Photos Of Teachers Protesting Schools Reopening Document Their Fears & Concerns
Across the country, parents are trying to make a seriously difficult decision: Should they send their kids back to school? And they're not the only ones who are experiencing turmoil and anxiety over the potentially dangerous return to in-person education during the ongoing coronavirus pandemic. In fact, these photos of teachers protesting the reopening of schools are a powerful reminder that educators are worried about their students' lives as well as their own as the number of coronavirus cases continues to climb.
Teachers in Florida, one of the states hit the hardest by the virus in recent weeks, are suing the state in an effort to block schools from reopening in August, according to NPR. Earlier this month, Florida Education Commissioner Richard Corcoran issued an emergency order to see all school districts reopen their classrooms for children for the upcoming school year, "at least five days per week."
Florida Gov. Rick DeSantis told reporters on Monday that while it was the Department of Education that signed the order, he did not want to see students to "fall behind." According to Politico, he said: "We don’t want folks to fall behind. And we really, really want to focus on the best interest of our students and giving parents the maximum amount of choices to be able to make the best decision they can."
The lawsuit filed by the American Federation of Teachers and the Florida Education Association (FEA) alleges that the state's order to reopen schools the violates the Florida Constitution that says "public school onsite instruction and operations must be opened safely." FEA President Fedrick Ingram told The Hill that DeSantis "needs to accept the reality of the situation here in Florida, where the virus is surging out of control." "Everyone wants schools to reopen, but we don’t want to begin in-person teaching, face an explosion of cases and sickness, then be forced to return to distance learning," Fedrick told The Hill. "Florida's Constitution demands that public schools be safe. Teachers and parents want our schools to meet that basic standard."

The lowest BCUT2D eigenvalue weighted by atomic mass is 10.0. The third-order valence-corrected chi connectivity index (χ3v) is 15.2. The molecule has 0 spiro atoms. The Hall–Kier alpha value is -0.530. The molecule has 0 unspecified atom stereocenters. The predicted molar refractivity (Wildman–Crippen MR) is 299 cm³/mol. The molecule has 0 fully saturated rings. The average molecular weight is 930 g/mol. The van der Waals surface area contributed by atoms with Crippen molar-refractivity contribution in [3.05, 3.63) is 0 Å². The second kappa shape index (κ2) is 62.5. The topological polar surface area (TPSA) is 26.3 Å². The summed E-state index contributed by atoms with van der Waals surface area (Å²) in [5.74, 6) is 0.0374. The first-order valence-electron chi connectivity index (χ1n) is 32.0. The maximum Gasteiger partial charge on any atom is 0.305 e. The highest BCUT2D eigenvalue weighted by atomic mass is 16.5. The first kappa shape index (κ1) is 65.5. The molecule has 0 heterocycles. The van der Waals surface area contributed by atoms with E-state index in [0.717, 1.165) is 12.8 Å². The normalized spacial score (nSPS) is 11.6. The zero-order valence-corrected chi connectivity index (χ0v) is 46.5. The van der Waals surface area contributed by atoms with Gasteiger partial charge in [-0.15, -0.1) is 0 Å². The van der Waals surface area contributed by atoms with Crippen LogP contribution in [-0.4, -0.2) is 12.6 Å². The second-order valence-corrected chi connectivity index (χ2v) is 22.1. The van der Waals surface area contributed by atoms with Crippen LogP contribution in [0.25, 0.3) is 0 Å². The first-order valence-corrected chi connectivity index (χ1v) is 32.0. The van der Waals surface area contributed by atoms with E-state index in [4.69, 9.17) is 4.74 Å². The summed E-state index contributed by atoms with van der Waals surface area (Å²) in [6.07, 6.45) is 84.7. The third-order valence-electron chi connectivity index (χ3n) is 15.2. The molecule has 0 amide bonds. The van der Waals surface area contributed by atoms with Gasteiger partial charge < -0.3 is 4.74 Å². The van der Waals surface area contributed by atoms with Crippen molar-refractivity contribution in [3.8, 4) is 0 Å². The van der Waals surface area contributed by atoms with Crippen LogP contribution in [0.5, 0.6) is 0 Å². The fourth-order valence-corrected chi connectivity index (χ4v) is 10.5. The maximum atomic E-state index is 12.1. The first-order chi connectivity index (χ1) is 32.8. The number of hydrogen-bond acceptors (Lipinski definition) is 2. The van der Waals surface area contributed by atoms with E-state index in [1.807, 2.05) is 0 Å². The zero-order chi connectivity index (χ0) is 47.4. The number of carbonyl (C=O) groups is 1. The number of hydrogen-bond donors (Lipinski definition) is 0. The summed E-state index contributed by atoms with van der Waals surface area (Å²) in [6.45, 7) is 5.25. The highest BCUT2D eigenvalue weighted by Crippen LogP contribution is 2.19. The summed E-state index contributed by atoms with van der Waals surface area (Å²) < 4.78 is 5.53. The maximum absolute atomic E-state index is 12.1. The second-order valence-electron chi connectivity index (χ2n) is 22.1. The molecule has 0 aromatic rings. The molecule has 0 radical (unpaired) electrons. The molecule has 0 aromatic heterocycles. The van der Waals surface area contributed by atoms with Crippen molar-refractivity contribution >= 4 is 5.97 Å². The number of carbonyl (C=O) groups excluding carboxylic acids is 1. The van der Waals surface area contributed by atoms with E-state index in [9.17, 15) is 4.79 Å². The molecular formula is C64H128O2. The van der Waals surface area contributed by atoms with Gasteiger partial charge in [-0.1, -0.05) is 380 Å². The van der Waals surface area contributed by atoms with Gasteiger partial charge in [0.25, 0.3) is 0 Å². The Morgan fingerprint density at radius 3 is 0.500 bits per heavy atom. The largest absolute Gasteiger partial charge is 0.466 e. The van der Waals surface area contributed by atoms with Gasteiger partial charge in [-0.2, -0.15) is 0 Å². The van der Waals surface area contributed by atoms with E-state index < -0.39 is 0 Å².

Teachers echoed that statement as they took to the street to voice their concerns.
Teachers Are Parents Too
As this teacher's sign reminded drivers during a protest in Hillsborough County, Florida, outside the Hillsborough County School District office, she is a "mom and a teacher" who is asking people, "Don't kill my kid, and don't kill me."
Mental Health Is A Priority
On July 16, school counselor Laura Hottenstein joined the Hillsborough County protest to remind people as they passed by in their cars that "student safety is mental health."
No One Can Teach "From The Grave"
Florida teacher Brittany Myers held a sign during the Hillsborough County protest that said it all: "I can't teach from the grave."
Teachers Expect A Reasonable Plan
First grade teacher Yolanda Vasquez held a sign during the protest reminding people that teachers "don't accept incomplete work. We need a better plan." As CNN reported, teachers who launched the lawsuit against the state of Florida's decision to reopen are concerned that the plan to get kids back in the classroom is not realistic.
Teachers Are Ready To Work, But Don't Want To Die
Middle school teacher Danielle Weigand delivered the message that teachers "want to work," but they "don't want to die" with her sign.
Pre-Kindergarten teacher Chardae Duffy made an excellent point with her sign during the Hillsborough County protest in Tampa; she pointed out that the air conditioning in her school didn't work, so "how can you afford to keep us safe?"
Using Math To Make A Point
Florida teacher Juan Duarte joined others in the protest to stop schools from reopening too quickly in Tampa Bay, Florida. He used the example of Tommy, a boy going to math class for six hours a day with an average of 20 other kids per class. How can Tommy stay safe? That's the real question.
If you think you’re showing symptoms of coronavirus, which include fever, shortness of breath, and cough, call your doctor before going to get tested. If you’re anxious about the virus’s spread in your community, visit the CDC for up-to-date information and resources, or seek out mental health support. You can find all of Romper’s parents + coronavirus coverage here.